Differences, of course, matter—enormously. The diversity of races, nations, cultures (languages, the arts, ideologies), and faiths provide context, form, and specificity to life; they enrich the tapestry of history past, present, and future, and of daily life. Differences tell us who we are. But as the eons of time clearly indicate, differences have a way of glossing over the shared aspects of human experience, so that we have religious wars, ideological battles, and cultural conflicts of many kinds. For example, we are this year marking the 500th anniversary of the start of the Protestant Reformation by Martin Luther in Germany. As valuable as the Reformation was to theological, political, and economic thought and practice, it set off hundreds of years of social and nationalistic hostilities and repeated episodes of splintering and separation—not that the Christian world had enjoyed endless peace and harmony prior to Luther. Unfortunately, Christian history from the outset has been marred by separate, competing schools—silos—of theology and polity. It’s a shameful narrative in many respects, although the ecumenical movement of the last century has gone a long way toward lowering and breaching some of the barriers of Christian separation.
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               Wrapped in a blanket against the cold, a refugee girl approaches the border into Croatia near the Serbian village of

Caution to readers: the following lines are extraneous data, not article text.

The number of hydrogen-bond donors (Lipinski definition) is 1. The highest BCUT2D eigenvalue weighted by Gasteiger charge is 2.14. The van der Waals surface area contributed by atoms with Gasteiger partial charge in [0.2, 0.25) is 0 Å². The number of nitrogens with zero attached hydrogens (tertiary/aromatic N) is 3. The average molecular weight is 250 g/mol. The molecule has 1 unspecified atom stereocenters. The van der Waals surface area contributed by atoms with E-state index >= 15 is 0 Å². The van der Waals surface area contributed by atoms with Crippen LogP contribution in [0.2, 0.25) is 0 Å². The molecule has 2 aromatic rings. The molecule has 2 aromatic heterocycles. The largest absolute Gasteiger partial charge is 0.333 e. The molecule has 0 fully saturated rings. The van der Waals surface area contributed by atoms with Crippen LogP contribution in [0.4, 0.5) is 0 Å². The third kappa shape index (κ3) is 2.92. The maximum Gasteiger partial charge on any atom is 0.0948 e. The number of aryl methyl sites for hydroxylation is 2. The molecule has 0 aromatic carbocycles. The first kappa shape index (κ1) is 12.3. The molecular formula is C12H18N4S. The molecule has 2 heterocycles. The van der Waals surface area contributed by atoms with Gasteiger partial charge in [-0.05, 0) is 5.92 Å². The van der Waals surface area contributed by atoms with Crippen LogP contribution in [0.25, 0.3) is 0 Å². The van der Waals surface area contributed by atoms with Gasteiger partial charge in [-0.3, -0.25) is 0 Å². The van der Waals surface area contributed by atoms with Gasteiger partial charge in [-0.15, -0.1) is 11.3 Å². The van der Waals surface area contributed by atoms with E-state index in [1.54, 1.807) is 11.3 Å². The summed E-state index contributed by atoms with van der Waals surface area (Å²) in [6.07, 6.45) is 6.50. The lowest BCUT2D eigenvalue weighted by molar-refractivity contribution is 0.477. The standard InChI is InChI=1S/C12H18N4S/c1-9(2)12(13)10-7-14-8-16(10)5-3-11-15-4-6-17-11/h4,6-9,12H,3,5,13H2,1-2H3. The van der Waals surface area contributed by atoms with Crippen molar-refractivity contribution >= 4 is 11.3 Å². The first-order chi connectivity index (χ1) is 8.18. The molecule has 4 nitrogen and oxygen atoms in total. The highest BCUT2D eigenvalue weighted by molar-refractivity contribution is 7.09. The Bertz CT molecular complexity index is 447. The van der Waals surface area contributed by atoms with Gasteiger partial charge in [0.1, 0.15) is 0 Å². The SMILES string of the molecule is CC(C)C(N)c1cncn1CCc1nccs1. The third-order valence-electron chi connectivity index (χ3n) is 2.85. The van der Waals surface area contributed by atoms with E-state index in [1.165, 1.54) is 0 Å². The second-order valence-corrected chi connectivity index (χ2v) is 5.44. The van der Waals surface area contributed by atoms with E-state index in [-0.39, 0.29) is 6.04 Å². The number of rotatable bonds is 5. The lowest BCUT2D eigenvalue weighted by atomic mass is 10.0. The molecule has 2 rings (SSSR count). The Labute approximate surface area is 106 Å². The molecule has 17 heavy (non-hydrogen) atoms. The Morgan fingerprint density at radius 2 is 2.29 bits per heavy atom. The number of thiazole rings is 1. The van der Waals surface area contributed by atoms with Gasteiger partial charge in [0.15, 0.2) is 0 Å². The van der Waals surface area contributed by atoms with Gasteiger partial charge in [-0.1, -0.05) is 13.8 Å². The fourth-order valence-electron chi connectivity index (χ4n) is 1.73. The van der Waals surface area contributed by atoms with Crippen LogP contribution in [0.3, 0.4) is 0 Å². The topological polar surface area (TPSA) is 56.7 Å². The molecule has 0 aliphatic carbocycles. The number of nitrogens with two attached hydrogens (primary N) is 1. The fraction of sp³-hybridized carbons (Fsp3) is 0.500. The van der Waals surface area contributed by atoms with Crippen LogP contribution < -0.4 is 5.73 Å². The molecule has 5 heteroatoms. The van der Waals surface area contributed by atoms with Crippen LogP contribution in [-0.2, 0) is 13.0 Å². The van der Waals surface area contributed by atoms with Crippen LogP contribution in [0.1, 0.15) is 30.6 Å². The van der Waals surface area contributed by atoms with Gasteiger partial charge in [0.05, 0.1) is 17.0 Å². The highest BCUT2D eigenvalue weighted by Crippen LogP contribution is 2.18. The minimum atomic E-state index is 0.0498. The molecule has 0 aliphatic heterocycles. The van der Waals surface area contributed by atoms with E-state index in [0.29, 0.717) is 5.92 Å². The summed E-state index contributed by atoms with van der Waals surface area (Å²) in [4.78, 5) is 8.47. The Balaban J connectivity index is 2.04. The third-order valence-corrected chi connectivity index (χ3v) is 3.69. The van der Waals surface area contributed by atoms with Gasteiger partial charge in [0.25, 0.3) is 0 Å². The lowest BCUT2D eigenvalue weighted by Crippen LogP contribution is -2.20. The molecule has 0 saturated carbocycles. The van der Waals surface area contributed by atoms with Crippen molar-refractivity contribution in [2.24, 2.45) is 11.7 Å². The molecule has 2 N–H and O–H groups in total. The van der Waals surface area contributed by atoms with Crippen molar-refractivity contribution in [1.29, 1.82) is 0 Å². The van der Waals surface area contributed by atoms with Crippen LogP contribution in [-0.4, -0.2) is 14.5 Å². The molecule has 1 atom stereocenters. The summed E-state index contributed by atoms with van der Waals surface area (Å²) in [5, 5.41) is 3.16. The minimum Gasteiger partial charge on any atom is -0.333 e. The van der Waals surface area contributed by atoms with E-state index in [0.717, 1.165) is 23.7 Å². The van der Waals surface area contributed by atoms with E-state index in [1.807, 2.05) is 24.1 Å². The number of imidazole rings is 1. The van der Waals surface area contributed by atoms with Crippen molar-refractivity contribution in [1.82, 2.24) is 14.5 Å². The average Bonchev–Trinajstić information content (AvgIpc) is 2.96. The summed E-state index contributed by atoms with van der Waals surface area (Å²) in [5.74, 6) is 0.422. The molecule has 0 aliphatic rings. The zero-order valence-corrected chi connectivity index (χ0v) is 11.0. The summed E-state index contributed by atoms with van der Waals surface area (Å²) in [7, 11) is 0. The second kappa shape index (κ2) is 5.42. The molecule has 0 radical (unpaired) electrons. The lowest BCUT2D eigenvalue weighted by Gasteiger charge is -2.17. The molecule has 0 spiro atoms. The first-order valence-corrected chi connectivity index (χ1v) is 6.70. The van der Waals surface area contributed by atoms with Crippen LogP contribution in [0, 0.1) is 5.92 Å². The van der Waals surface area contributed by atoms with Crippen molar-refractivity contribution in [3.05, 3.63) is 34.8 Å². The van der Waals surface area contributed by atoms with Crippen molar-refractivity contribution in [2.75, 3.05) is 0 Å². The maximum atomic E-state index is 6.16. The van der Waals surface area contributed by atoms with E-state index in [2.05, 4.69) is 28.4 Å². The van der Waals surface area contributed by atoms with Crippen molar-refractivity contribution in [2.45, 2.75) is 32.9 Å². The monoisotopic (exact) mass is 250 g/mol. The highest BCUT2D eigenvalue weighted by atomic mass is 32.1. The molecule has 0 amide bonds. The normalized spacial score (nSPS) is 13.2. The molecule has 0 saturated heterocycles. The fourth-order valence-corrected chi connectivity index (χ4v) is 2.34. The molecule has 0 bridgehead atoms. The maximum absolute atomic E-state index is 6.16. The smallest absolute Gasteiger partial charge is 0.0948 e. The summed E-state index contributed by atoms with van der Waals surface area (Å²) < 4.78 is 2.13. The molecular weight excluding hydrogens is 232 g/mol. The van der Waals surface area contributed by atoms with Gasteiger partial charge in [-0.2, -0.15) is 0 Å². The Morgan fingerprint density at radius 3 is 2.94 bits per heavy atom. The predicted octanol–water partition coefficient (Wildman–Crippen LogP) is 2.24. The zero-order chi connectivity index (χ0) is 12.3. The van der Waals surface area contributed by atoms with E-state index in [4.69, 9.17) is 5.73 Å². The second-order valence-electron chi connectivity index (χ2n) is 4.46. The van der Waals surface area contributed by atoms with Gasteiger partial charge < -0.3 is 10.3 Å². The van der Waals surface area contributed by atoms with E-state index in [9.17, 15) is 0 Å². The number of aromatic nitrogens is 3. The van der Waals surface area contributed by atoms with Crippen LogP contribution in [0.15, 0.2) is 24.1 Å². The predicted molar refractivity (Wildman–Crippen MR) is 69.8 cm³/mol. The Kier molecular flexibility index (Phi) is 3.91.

Berkasovo. Hundreds of thousands of refugees and migrants from Syria, Iraq, and other countries—including many
               children— flowed through Serbia in 2016 on their way to western Europe. Photo by Paul Jeffrey

We facilitate separation—create tensions and conflicts—when we fail to recognize and honor diversity, and also when we exclude others because of their distinctions. I suspect that is the result of sin and temptation. Even the Christian community has a great proclivity to set up scales of inclusion and exclusion based on criteria other than the grace and love of God. St. Paul turned the spotlight on this human inclination in both Romans and 1 Corinthians in his essays on the marks of a true Christian and the quality of body parts.

Diversity Within Connection
Connection does not imply total agreement. Many kinds and shades of difference persist even in the best of societies and systems. But how much better to communicate with integrity and respect where differences exist than to stand apart in angry separation, letting distrust infect and hurt fester. We are all vulnerable; surety exists only in God, and for Christians, only in faith in Jesus Christ. Yet we can find common cause as people through an awareness of vulnerability that, to cite Brené Brown (a research professor at the University of Houston who studies vulnerability, courage, worthiness, and shame), becomes “the path to the feeling of worthiness.” A feeling of worthiness is surely close to a sense of living in God’s grace.